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Herbert Hoover

U.S. Food Administrator/U.S. President

Centurion, 1919–1964

Full Name Herbert Clark Hoover

Born 10 August 1874 in West Branch, Iowa

Died 20 October 1964 in New York (Manhattan), New York

Buried Herbert Hoover National Historic Site, West Branch, Iowa

Proposed by Joseph P. Cotton and Graham Lusk

Elected 7 June 1919 at age forty-four

Proposer of:

Century Memorials

Eight presidents of the United States have been Centurions, but none has been elected to The Century during his administration. Herbert Hoover was no exception; he became one of us in 1919 when no one dreamed that he would have an even greater honor conferred upon him in the course of an uncommon career already started. His Commission for Relief in Belgium had fed some ten million people, many of whom would otherwise have starved, and, after the United States had entered the war, he had been American Food Administrator. He had done these things against strong opposition, some of it even from his own countrymen; the immense scale of the commission’s operations roused suspicion by allies as well as enemies, but he had overcome all obstacles, largely by his personal persuasiveness. So when, soon after New Year’s, 1919, he was proposed for membership in The Century, he was being thanked by millions of suffering people all over the world. Most of mankind had felt compassion, but Hoover alone had had the skill and strength to implement it.

His postwar work was carried on by the American Relief Commission of which he had been appointed chairman and which had its headquarters in Paris. Here, he answered the pleas of twenty-two countries for aid. These included the former enemies, now defeated, and Russia, a former ally which had left the war in 1917. The difficulty of conducting his operations was aggravated by the chaos of currency fluctuations and attempts at price controls. Added to Hoover’s administrative work, therefore, were the complications of international politics, the need for constant diplomacy in the overcoming of national prejudice, for thwarting the impulses of greed and corruption, and the cutting of masses of red tape. Through all this uncertain time, he gave his thought and energy without compensation. The men of his staff, many of them Centurions, gave him unqualified praise, not only for his highly efficient administration but for the sympathetic direction of his subordinates.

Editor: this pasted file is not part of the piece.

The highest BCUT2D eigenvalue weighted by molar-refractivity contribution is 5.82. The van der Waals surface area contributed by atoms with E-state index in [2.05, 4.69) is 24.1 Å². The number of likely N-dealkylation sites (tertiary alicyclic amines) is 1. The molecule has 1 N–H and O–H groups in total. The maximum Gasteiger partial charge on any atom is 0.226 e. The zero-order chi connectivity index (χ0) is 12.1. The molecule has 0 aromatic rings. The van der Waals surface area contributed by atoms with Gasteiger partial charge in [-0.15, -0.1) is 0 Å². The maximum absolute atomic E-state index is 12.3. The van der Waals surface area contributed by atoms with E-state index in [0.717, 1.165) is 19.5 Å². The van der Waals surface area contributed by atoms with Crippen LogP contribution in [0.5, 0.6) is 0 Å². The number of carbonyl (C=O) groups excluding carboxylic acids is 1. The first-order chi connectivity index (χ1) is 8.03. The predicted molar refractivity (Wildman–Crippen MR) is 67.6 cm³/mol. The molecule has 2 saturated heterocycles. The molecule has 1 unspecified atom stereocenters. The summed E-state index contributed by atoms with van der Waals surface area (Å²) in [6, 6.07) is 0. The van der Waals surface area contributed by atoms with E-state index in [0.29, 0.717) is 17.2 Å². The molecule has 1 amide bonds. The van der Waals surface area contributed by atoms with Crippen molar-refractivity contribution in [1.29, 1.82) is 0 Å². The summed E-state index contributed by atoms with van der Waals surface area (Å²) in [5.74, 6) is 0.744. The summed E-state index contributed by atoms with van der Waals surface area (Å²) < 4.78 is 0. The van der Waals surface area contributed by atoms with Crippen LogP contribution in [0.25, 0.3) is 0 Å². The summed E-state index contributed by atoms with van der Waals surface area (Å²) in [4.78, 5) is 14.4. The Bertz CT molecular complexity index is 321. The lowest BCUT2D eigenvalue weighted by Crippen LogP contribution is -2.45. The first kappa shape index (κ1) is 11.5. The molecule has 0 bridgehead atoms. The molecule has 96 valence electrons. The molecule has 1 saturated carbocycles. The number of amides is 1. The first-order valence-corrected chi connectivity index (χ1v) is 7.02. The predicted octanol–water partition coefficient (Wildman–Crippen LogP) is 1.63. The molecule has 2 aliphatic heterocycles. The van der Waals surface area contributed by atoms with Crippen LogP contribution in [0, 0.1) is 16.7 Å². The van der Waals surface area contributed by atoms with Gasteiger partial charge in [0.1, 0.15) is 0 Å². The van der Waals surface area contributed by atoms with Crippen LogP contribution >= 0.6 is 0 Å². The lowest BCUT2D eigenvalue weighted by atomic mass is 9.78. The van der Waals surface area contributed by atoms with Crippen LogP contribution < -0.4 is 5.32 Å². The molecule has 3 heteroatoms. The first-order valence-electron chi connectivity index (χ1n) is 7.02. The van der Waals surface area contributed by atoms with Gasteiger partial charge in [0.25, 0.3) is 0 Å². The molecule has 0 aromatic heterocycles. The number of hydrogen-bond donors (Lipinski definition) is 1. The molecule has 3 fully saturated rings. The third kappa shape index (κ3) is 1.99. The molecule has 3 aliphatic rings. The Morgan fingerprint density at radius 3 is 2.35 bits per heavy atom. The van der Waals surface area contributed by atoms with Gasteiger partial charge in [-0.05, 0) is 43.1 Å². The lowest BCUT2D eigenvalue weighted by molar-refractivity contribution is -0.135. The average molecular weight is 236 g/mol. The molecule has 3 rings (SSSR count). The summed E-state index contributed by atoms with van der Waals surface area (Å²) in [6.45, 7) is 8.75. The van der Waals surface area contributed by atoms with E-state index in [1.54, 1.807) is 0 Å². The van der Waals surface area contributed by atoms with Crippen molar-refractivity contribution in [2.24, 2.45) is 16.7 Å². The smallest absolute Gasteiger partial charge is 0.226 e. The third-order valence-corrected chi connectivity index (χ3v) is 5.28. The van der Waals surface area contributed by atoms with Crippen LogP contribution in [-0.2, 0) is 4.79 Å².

Herbert Clark Hoover was born in West Branch, Iowa, in 1874. His father was a Quaker blacksmith. By the time the boy was nine, he was an orphan. His first job was as an office boy at ten. By 1891, he had earned and saved enough to put himself through college. He entered Stanford University in California in that year and took his degree—A.B. in engineering—in 1895. On his graduation he undertook professional work as a mining engineer not only in the United States but in many foreign countries, including Russia, China, and Australia. This occupied him until 1913 when he represented the Panama-Pacific Exposition in Europe. When the First World War broke out in 1914, he organized the American Relief Commission in London and directed the evacuation of some 200,000 Americans from Europe. From this year, the direction of his life changed; he became an internationally recognized expert in massive relief. President Harding appointed him Secretary of Commerce in 1921, and he was reappointed by President Coolidge.